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July-August 2012

Congress passed the MAPS-21 (Moving Ahead for Progress in the 21st Century) bill on June 29. This bill provides $105 billion in transportation funding plus authorization of highway, transit and safety programs through September 30, 2014.

The RAMP (Realize America’s Maritime Promise) coalition worked long and hard to get language into this bill that would require the use of the Harbor Maintenance tax to adequately maintain the nation’s navigable waterways, and advocates were encouraged by the positive response of house and senate members to this concept, especially when Rep. Charles Boustany’s amendment to include the RAMP language in the bill passed the House of Representatives by voice vote on April 18.

On June 26, Jim Sartucci, the government affairs counselor who works with the Dredging Contractors of America (DCA), informed members that “the Senate conferees offered to the House conferees RAMP language without the point of order enforcement mechanism.

“Opposition to the RAMP enforcement language by key Senate appropriators appears to be influencing the Senate EPW (environment and public works) committee leadership,” he said.

“The House Transportation and Infrastructure Committee (T&I) staff told me that the T&I committee conferees support countering with language that retains the point of order, but that objections by the chairmen of the House Appropriations, Budget, and Rules Committees are limiting the T&I committee’s ability to include the RAMP point of order language in the transportation authorization bill,” Sartucci continued, and described alternative language that might be more acceptable to the naysayers.

But when the bill passed on June 29, instead of the enforcement mechanism, the bill contained only the “Sense of Congress”, Section 1536, stating that “the Administration should request full use of the Harbor Maintenance Trust Fund for operating and maintaining the navigation channels of the United States; that the amounts in the Harbor Maintenance Trust Fund should be fully expended to operate and maintain the navigation channels of the United States; and that Congress should ensure that other programs, projects, and activities of the Civil Works Program of the Corps of Engineers, especially those programs, projects, and activities relating to inland navigation and flood control, are not adversely impacted.”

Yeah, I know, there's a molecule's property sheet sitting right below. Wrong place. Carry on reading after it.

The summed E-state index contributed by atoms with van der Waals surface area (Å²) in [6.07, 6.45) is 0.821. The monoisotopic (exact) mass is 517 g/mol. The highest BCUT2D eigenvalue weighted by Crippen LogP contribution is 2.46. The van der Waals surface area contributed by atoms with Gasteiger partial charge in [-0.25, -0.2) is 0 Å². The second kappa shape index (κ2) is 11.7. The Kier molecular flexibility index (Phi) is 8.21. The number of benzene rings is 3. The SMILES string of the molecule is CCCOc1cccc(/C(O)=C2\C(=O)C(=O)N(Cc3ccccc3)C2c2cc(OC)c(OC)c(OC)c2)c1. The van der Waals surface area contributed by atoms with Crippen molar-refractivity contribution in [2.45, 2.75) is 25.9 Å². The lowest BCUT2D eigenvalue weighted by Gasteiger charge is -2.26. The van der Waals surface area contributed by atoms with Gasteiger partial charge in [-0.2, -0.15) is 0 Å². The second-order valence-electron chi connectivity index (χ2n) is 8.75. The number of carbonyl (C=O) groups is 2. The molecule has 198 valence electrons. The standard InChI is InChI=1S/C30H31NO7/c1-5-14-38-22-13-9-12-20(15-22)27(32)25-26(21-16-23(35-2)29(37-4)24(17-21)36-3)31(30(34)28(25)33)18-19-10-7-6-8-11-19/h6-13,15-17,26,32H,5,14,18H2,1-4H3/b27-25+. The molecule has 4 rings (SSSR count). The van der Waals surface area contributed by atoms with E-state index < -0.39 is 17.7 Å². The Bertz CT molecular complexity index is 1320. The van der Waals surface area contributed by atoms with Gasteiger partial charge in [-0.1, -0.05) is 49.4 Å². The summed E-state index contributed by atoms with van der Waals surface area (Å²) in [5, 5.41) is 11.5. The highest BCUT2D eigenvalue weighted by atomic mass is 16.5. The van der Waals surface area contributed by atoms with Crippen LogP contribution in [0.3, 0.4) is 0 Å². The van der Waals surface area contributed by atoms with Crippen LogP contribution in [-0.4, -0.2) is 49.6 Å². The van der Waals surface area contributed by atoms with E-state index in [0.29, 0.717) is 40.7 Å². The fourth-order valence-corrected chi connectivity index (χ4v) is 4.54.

Though it isn’t what RAMP wanted, the Sense of Congress could give appropriators a nudge in the direction of funneling more money to the waterways.

DCA’s Barry Holliday said “The RAMP Coalition members continue to be a driving force in educating the Congress on the economic impacts associated with inadequate harbor maintenance. Now that the conferees have expressed their view that harbor maintenance spending should dramatically increase, it is up the appropriations committees to deliver. As this language is just the first step in enacting a long-term solution for harbor maintenance funding, the RAMP Coalition will continue to pursue stronger authorizing legislation.”

Any important change can be a long time coming, and the push to get legislators to use the harbor maintenance tax, which has been collected since it was established by the Water Resources Development Act of 1986, is no exception. RAMP members have weighed in with their intentions to keep pushing, so keep watching IDR for coverage on this issue.

The editorial picture this issue was taken on board a paddlewheel steamer on the Mississippi River during the Waterways Journal annual outing, and this year, the company’s 125th anniversary. It also marked the almost-third anniversary of IDR’s ownership by that company, an arrangement that is working out well for all concerned.

Thanks to all our readers for making what started out as an experiment in 1981 an unqualified success in 2012.

Judith Powers


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